The major critical response to the bursting bubble theory of presumptions was the "shifting burden" theory. Proposed by Morgan, the logic was simple. Bursting bubble presumptions had too little force. Specifically, they could be dispelled by evidence which was unpersuasive. The solution was to shift to the disfavored party not only the burden of production, but also the burden of persuasion. If the disfavored party failed to come forward with any evidence, then he would lose by directed verdict. If the disfavored party failed to come forward with evidence which the factfinder found persuasive, then he would lose by the factfinder's verdict. Thus the anomalous discontinuity created by the bursting bubble would be removed.

The Morgan shifting burden approach to presumptions is coherent in that it does not produce odd discontinuities. Its coherence is achieved, however, by shifting the risk of nonpersuasion, which is very strong medicine. Operation of a shifting burden presumption would often be decisive to the outcome of a case.

The Morgan shifting burden approach achieves coherence by shifting the burden of persuasion to the disfavored party. Its conceptual flaw lies in its assumption that there is only one. In fact, the onerousness of a burden of persuasion can be varied by changing the severity of the standard of proof to which the factfinder must be persuaded. By varying the standard of proof by which the factfinder is to be persuaded, a number of different burdens of persuasion can be created, some of which can be far less onerous than the burden of persuasion initially assigned to the party favored by the presumption. To put this another way, the idea of the burden of persuasion needs to be more fully stated by asking, persuasion of what? The degree to which a burden of persuasion is onerous depends on the proposition on which the disfavored party must be persuasive and on the standard to which he must persuade.

To illustrate this idea, consider the presumption of sanity in criminal cases. Absent the presumption, the prosecution would have to prove beyond reasonable doubt that the defendant was sane at the time he committed the offense. The presumption operates so as to relieve the prosecution of this burden if the defendant offers no proof to rebut it. But what if the defendant offers proof sufficient to support a finding that he was insane? Under a bursting bubble approach the presumption would vanish, leaving the prosecution with the burden of persuading the jury beyond a reasonable doubt that the defendant was sane. The bursting bubble would thus accomplish a radical shift in the procedural posture of the case, and would do so on the basis of evidence which, although theoretically sufficient to base a finding (this is the standard the judge applies without considering the actual credibility of the evidence), might be found by the factfinder to be quite incredible.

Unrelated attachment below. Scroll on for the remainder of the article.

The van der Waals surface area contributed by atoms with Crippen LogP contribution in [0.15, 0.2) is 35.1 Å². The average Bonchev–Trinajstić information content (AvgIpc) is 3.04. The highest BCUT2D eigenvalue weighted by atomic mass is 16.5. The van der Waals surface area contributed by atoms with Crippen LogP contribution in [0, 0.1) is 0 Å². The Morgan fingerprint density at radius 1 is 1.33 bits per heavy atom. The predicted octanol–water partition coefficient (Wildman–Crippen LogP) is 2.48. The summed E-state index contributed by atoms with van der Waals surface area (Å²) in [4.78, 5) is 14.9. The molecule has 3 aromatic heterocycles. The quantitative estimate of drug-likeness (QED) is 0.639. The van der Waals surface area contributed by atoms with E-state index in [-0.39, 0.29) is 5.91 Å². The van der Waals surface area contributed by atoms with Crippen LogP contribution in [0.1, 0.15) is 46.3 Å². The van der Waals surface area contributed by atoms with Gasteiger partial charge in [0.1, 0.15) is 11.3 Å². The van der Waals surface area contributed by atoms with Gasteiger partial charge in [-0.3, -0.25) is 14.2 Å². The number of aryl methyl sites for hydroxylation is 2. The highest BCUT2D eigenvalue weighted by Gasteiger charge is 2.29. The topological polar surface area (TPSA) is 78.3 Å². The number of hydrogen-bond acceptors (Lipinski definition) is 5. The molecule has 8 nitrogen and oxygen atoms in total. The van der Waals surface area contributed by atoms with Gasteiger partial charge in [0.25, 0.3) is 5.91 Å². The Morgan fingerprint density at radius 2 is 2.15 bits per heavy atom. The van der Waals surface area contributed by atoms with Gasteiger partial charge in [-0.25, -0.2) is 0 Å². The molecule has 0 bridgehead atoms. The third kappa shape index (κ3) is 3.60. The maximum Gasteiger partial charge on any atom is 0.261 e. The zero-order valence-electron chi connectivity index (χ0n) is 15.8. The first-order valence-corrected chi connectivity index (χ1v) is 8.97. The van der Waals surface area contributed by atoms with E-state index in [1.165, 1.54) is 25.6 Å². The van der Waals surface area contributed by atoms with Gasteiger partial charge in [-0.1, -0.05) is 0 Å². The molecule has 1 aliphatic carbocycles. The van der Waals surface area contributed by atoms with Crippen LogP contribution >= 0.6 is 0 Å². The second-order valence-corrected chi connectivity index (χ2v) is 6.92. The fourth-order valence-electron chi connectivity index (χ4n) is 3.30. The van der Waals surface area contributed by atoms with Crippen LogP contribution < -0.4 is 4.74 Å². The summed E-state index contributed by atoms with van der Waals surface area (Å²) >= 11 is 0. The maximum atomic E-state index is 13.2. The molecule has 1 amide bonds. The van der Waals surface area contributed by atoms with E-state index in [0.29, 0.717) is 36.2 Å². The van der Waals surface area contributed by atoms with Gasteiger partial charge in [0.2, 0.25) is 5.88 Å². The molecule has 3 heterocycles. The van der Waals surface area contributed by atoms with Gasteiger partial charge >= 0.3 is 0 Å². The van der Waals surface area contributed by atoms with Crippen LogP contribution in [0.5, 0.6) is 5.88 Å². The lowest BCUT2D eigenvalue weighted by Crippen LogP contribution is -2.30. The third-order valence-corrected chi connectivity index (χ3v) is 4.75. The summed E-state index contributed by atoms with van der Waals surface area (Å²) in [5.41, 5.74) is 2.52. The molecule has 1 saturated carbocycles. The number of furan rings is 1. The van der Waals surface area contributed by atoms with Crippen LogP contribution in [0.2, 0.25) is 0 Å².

Now, suppose that the presumption of sanity is considered a burden shifting presumption. The burden on the prosecution absent the presumption is to prove beyond reasonable doubt that the defendant is sane. If the burden of persuasion is shifted by a Morgan-type presumption to the defendant, then the defendant would be required to prove beyond reasonable doubt that he is insane -- a radical shift in the procedural posture of the two parties. Incredible evidence offered by the defendant would do him no good. He bears the burden of persuasion which can only be displaced with credible evidence. This burden shifting presumption has, thus, eliminated the discontinuity of the bursting bubble, but has done so by shifting a very heavy burden to the defendant. Could a lesser burden have been placed on the defendant which would still have eliminated the discontinuity of the bursting bubble?

Consider what happens if we recognize that we can vary the degree to which the burden of persuasion imposed on the defendant is onerous by varying the standard by which the factfinder is to judge whether the defendant's proof is persuasive; that is, we can vary the proposition on which the defendant must be persuasive. For example, the presumption could impose on the defendant only the burden of persuading the factfinder that there is a reasonable doubt about his sanity. This would be a true burden of persuasion, but a far less onerous one than requiring the defendant to prove insanity beyond a reasonable doubt. Just because the prosecution starts with a burden of persuading beyond reasonable doubt with respect to a given issue, it does not follow that shifting the burden of persuasion must require the defendant to prove the opposite of the given issue beyond a reasonable doubt.

The example is drawn from a criminal context to better illustrate the possibilities for modulating the operation of burden shifting presumptions by varying the standard of proof. See United States v. Dubs, 520 F.2d 250 (1st Cir. 1975) (text at 1073). The same approach is possible in civil cases. Indeed, this is the approach the Supreme Court is taking in Texas Department of Community Affairs v Burdine (text at 1048).